Comparative Guides

Welcome to Mondaq Comparative Guides - your comparative global Q&A guide.

Our Comparative Guides provide an overview of some of the key points of law and practice and allow you to compare regulatory environments and laws across multiple jurisdictions.

Start by selecting your Topic of interest below. Then choose your Regions and finally refine the exact Subjects you are seeking clarity on to view detailed analysis provided by our carefully selected internationally recognised experts.

4. Results: Answers
Cartels
2.
Definitions and scope of application
2.1
How is a ‘cartel’ defined in the cartel legislation?
Romania

Answer ... The Romanian cartel legislation mirrors Article 101 of the Treaty on the Functioning of the European Union (TFEU) and employs a broad definition of ‘cartel’. Accordingly, it prohibits all agreements between undertakings, decisions by associations of undertakings and concerted practices which have as their object or effect the prevention, restriction or distortion of competition on the Romanian market. The content and contours of this definition were refined in 2017 when the EU Private Damages Directive was transposed into national law. Under this updated definition, a ‘cartel’ is an agreement or concerted practice between two or more competitors aimed at coordinating their competitive behaviour on the market or influencing the relevant parameters of competition through practices such as:

  • the fixing or coordination of purchase or sale prices or other trading conditions, including in relation to IP rights;
  • the allocation of production or sales quotas;
  • the sharing of markets or customers, including bid-rigging;
  • the restriction of imports or exports; or
  • anti-competitive actions against other competitors.

For more information about this answer please contact: Gelu Goran from Biris Goran SPARL
2.2
What specific offences are defined in the cartel legislation?
Romania

Answer ... In line with Article 101 TFEU, Romanian law sets out the following examples of cartel behaviour:

  • price fixing;
  • output limitation;
  • market sharing;
  • application of dissimilar conditions to equivalent transactions with other trading parties (thereby placing them at a competitive disadvantage); and
  • imposition of supplementary obligations which have no connection with the subject of a contract as conditions for its conclusion.

These are not distinct offences, but rather examples of cartel infringements. Accordingly, any other coordinated behaviour that falls within the scope of the general prohibition (ie, that has an anti-competitive object or effect) may be investigated by the Romanian Competition Councill and fines imposed accordingly.

For more information about this answer please contact: Gelu Goran from Biris Goran SPARL
2.3
Is liability under the cartel legislation civil, criminal or both?
Romania

Answer ... Liability under the cartel legislation is civil only (ie, administrative fines).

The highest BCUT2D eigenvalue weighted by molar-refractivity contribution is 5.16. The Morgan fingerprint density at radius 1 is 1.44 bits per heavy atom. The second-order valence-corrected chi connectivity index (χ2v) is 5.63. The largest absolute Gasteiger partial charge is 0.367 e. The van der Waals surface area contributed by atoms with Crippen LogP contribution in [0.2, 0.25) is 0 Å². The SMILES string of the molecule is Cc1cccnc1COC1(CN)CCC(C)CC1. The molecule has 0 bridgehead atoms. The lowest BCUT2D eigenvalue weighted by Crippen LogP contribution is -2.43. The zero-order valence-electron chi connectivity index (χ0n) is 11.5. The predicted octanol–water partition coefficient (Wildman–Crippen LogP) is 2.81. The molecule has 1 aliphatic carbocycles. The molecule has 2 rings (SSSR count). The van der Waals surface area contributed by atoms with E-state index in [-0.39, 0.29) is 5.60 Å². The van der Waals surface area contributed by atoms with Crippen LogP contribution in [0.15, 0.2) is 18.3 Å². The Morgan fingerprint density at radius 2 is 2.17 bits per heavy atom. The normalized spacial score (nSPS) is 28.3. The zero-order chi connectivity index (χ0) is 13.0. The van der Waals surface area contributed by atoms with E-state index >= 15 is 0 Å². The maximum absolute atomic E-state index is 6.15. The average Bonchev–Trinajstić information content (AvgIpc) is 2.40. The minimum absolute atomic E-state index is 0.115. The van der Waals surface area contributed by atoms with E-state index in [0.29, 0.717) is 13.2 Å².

However, the managers of companies that are found guilty of cartel offences may be criminally liable. As such, directors, managers and legal representatives of undertakings who deliberately conceive of or organise a cartel may be punished with either:

  • imprisonment for between six months and five years; or
  • a fine of up to approximately €30,000.

For more information about this answer please contact: Gelu Goran from Biris Goran SPARL
2.4
Can both individuals and companies be prosecuted under the cartel legislation?
Romania

Answer ... Only individuals may face criminal prosecution for breach of the cartel legislation.

For more information about this answer please contact: Gelu Goran from Biris Goran SPARL
2.5
Can foreign companies be prosecuted under the cartel legislation?
Romania

Answer ... Foreign companies that breach the cartel legislation may be fined by the Romanian Competition Council. Companies (whether foreign or domestic) will not face criminal prosecution for cartel infringements.

For more information about this answer please contact: Gelu Goran from Biris Goran SPARL
2.6
Does the cartel legislation have extraterritorial reach?
Romania

Answer ... Yes. As long as the effects of a cartel arise in Romania, the undertakings involved may be fined by the Romanian Competition Council.

For more information about this answer please contact: Gelu Goran from Biris Goran SPARL
2.7
What is the statute of limitations to prosecute cartel offences in your jurisdiction?
Romania

Answer ... Five years. However, the statute of limitations starts to run only once the infringement has terminated. In practice, this may result in the investigation of cartels more than five years after the date on which the undertakings entered into the anti-competitive agreement.

Further, any actions taken by the Romanian Competition Council for the purpose of investigating a cartel trigger the commencement of a new five-year period; however, this cannot exceed 10 years from the date on which the statute of limitations began to run.

For more information about this answer please contact: Gelu Goran from Biris Goran SPARL
Contributors
Topic
Cartels